Experimental drug ipilimumab increases overall survival in patients with metastatic melanoma: Study

Experimental drug to fight deadliest form of skin cancer increases overall survival

The Melanoma Network of Canada is excited with the new hope that long-anticipated results of a late-stage skin cancer trial brings to patients with advanced melanoma. The results, presented at the American Society of Clinical Oncology (ASCO) annual meeting, show increased survival with the experimental treatment ipilimumab in patients with previously-treated metastatic melanoma, the most deadly form of skin cancer.

Results show that nearly half of patients treated with ipilimumab survived at one year and after two years, nearly one quarter of patients given the drug were still alive. This is the first treatment to show survival benefits in patients with advanced melanoma - a type of cancer where options are limited.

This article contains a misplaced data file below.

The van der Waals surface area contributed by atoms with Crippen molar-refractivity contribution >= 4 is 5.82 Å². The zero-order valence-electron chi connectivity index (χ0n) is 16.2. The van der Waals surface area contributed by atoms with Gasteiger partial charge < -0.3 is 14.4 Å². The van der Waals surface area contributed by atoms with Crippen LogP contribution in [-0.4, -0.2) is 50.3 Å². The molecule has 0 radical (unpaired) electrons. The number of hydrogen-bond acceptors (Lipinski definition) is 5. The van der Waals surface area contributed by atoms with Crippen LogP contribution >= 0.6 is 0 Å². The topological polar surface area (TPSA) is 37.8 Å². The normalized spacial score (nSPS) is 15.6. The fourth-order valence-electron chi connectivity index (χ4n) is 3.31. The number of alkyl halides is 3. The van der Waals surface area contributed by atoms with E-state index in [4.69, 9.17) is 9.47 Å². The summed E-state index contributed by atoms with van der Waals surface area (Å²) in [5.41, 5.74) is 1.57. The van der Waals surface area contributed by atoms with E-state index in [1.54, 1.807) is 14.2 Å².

"Ipilimumab is the first drug to ever demonstrate a positive impact on survival in melanoma," says Dr. David Hogg, Director, Melanoma Oncology Site Group at University Health Network and an investigator in the Canadian portion of the study. "We are looking forward to bringing this medication into clinical practice in Canada a quickly as possible."

"Melanoma can spread quickly and once it does, it's almost always fatal if it metastasizes," says Annette Cyr, Chair of the Melanoma Network of Canada. "The Melanoma Network of Canada is excited about what these study findings mean for patients and looks forward to the approval and availability of this treatment to patients in Canada."

Ipilimumab is an investigational compound being developed by Bristol-Myers Squibb. It is currently not approved by Health Canada.




The opinions expressed here are the views of the writer and do not necessarily reflect the views and opinions of News Medical.
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